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Friday, January 23 2004

“[A] tool for zooming in and out of a work to arbitrary heights.”


In its most literal sense, this means that the computer will draw me a map of every nation or street mentioned in this work ... and those of anyone else who wants to wade in, I'll be able to create maps like those of Moretti's automatically, showing the context of my own thoughts, my own ontologies connected with others, both present and historical, and they'll be able to do the same.

It would be curious to see what happened if you could ping, say, the API and return a list of tags for a given URL .


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I posted some XSL stylesheets for munging Atom (0.3)

— into RSS 1.0 and RSS 2.0 . At the moment there are only stylesheets for munging so-called minimal Atom feeds. I will get around to the fancier feeds, but don't hold your breath. If someone wants to take the work and run with it, please feel free to do so.

Update: Well, this proved to be a pretty trivial task. I have munged about 98% of a maximal Atom feed into RSS 1.0. I don't expect the multipart content feed or the RSS 2.0 stylesheet to be anymore complicated. I guess I will try and post all of this tomorrow morning.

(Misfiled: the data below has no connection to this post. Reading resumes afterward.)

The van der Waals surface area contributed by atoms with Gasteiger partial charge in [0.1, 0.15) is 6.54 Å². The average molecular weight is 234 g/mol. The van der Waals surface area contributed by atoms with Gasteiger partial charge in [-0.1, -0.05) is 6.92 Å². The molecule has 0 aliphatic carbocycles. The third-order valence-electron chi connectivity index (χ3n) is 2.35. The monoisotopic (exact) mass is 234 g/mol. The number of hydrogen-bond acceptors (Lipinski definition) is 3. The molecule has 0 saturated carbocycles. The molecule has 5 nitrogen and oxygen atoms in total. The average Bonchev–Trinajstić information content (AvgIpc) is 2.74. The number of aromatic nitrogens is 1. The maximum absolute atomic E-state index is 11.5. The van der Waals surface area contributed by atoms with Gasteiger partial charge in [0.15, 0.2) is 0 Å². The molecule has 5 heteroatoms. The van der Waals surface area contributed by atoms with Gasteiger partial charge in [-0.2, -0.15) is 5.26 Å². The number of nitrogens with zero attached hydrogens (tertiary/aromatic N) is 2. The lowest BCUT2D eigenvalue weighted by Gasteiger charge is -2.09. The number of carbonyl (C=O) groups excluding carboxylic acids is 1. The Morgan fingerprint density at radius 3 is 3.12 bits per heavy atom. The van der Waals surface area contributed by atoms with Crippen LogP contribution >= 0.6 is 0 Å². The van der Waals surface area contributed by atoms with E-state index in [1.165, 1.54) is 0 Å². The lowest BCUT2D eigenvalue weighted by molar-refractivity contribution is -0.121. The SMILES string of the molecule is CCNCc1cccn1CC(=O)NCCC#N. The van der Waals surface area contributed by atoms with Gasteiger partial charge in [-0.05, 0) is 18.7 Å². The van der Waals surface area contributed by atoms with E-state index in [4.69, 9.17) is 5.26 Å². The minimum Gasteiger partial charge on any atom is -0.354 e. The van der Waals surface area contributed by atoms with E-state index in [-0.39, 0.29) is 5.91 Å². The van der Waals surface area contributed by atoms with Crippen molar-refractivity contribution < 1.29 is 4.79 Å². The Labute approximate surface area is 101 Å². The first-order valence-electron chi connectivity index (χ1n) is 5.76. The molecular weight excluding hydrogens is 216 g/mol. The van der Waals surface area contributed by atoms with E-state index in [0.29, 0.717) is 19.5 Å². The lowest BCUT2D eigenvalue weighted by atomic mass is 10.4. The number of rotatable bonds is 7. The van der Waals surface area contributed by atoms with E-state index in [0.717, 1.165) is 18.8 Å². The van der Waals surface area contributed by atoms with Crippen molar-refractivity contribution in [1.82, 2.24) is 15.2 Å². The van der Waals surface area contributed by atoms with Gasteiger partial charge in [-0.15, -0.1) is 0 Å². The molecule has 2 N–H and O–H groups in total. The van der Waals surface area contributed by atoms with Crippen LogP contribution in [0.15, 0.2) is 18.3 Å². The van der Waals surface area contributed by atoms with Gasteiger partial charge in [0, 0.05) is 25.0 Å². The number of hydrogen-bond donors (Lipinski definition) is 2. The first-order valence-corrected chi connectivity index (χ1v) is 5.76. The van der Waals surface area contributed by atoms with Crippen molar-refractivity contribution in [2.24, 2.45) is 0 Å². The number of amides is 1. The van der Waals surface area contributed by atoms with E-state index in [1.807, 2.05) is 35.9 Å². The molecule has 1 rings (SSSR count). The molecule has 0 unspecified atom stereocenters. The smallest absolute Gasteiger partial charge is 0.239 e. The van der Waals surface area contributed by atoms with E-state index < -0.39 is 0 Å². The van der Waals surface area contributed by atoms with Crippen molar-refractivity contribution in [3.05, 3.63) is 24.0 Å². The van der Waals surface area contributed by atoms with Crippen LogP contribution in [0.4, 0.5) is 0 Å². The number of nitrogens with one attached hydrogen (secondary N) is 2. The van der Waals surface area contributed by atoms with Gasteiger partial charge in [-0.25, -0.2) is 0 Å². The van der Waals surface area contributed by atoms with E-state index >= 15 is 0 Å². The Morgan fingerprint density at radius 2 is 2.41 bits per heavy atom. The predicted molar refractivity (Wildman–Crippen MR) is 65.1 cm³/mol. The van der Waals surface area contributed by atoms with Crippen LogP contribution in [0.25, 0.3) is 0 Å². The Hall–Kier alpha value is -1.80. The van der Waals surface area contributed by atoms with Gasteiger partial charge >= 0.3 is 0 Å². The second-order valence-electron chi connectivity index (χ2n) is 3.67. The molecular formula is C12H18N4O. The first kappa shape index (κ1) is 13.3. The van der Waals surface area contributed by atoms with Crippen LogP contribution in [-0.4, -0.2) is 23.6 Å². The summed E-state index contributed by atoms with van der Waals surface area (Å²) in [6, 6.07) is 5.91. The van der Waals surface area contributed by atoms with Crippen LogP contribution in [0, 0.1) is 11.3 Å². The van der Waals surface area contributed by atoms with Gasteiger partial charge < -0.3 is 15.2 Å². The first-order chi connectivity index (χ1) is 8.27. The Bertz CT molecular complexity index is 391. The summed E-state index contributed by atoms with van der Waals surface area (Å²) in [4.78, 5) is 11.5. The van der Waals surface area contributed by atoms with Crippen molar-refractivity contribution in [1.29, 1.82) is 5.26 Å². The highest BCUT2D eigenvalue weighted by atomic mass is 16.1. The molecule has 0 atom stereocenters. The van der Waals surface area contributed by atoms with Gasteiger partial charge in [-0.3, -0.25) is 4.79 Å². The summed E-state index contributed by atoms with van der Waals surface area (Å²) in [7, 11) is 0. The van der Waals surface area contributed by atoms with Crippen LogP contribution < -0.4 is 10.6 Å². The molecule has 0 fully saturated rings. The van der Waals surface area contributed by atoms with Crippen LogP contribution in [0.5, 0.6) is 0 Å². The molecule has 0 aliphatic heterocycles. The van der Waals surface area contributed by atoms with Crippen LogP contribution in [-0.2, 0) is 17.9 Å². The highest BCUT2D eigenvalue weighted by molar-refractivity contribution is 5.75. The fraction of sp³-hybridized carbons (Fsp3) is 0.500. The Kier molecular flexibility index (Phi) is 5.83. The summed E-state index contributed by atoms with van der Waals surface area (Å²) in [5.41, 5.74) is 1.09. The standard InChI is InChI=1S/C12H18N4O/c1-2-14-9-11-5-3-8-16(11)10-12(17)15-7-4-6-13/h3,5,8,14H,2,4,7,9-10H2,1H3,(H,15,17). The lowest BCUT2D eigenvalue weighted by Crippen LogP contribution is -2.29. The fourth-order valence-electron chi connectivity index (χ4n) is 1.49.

Up your date: So, it's all done. Save the widget to convert a W3CDTF date string to a RFC822 date string which is making me feel, well, funky. Fortunately, someone else has already done most of the heavy lifting . Oh yeah, and some kind of kludge to deal with the fact the XSL spec seems to be seriously brain-dead when it comes to generating <![CDATA[ ]]> sections. But not tonight — there is a hockey game to watch...

Is that a date in your pocket? Steve Ball is my hero, even if the markup:cdata-section template is broken. And it goes without saying that the logic for fussing with dates in RSS 2.0 will result in bug reports. Life sucks — but often less than date processing. I will finish up some rudimentary documentation and post a tar ball this afternoon (Sunday.)

Please god, can we find something else to argue about now?

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Thursday, January 22 2004 ←  → Sunday, January 25 2004